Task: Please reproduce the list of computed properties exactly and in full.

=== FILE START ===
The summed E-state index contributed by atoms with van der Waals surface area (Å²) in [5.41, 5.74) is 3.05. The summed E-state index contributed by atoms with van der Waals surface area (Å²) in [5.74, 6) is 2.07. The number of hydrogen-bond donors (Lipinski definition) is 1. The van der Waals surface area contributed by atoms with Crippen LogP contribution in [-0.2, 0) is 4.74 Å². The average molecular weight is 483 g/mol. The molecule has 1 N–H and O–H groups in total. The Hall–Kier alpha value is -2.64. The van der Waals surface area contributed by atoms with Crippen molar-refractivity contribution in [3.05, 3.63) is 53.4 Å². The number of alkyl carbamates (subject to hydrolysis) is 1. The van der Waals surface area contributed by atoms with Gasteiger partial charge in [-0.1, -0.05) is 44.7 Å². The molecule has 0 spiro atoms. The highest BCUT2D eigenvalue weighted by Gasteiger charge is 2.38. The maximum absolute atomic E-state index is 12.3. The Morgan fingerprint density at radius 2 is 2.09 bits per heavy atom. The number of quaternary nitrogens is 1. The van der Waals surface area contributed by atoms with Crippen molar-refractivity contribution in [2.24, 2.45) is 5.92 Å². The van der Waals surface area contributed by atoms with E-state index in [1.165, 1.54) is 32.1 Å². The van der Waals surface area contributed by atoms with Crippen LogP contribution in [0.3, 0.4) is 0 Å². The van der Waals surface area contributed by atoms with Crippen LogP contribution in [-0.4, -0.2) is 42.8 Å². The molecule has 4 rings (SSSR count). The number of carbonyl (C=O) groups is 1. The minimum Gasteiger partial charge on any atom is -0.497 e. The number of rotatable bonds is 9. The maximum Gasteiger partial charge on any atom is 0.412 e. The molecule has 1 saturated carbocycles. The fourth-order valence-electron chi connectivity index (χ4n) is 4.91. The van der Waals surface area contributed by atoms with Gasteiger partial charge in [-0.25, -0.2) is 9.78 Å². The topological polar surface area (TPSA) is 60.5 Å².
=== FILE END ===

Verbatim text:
The summed E-state index contributed by atoms with van der Waals surface area (Å²) in [5.41, 5.74) is 3.05. The summed E-state index contributed by atoms with van der Waals surface area (Å²) in [5.74, 6) is 2.07. The number of hydrogen-bond donors (Lipinski definition) is 1. The van der Waals surface area contributed by atoms with Crippen LogP contribution in [-0.2, 0) is 4.74 Å². The average molecular weight is 483 g/mol. The molecule has 1 N–H and O–H groups in total. The Hall–Kier alpha value is -2.64. The van der Waals surface area contributed by atoms with Crippen molar-refractivity contribution in [3.05, 3.63) is 53.4 Å². The number of alkyl carbamates (subject to hydrolysis) is 1. The van der Waals surface area contributed by atoms with Gasteiger partial charge in [-0.1, -0.05) is 44.7 Å². The molecule has 0 spiro atoms. The highest BCUT2D eigenvalue weighted by Gasteiger charge is 2.38. The maximum absolute atomic E-state index is 12.3. The Morgan fingerprint density at radius 2 is 2.09 bits per heavy atom. The number of quaternary nitrogens is 1. The van der Waals surface area contributed by atoms with Crippen molar-refractivity contribution in [2.24, 2.45) is 5.92 Å². The van der Waals surface area contributed by atoms with E-state index in [1.165, 1.54) is 32.1 Å². The van der Waals surface area contributed by atoms with Crippen LogP contribution in [0.3, 0.4) is 0 Å². The van der Waals surface area contributed by atoms with Crippen LogP contribution in [-0.4, -0.2) is 42.8 Å². The molecule has 4 rings (SSSR count). The number of carbonyl (C=O) groups is 1. The minimum Gasteiger partial charge on any atom is -0.497 e. The number of rotatable bonds is 9. The maximum Gasteiger partial charge on any atom is 0.412 e. The molecule has 1 saturated carbocycles. The fourth-order valence-electron chi connectivity index (χ4n) is 4.91. The van der Waals surface area contributed by atoms with Gasteiger partial charge in [-0.25, -0.2) is 9.78 Å². The topological polar surface area (TPSA) is 60.5 Å².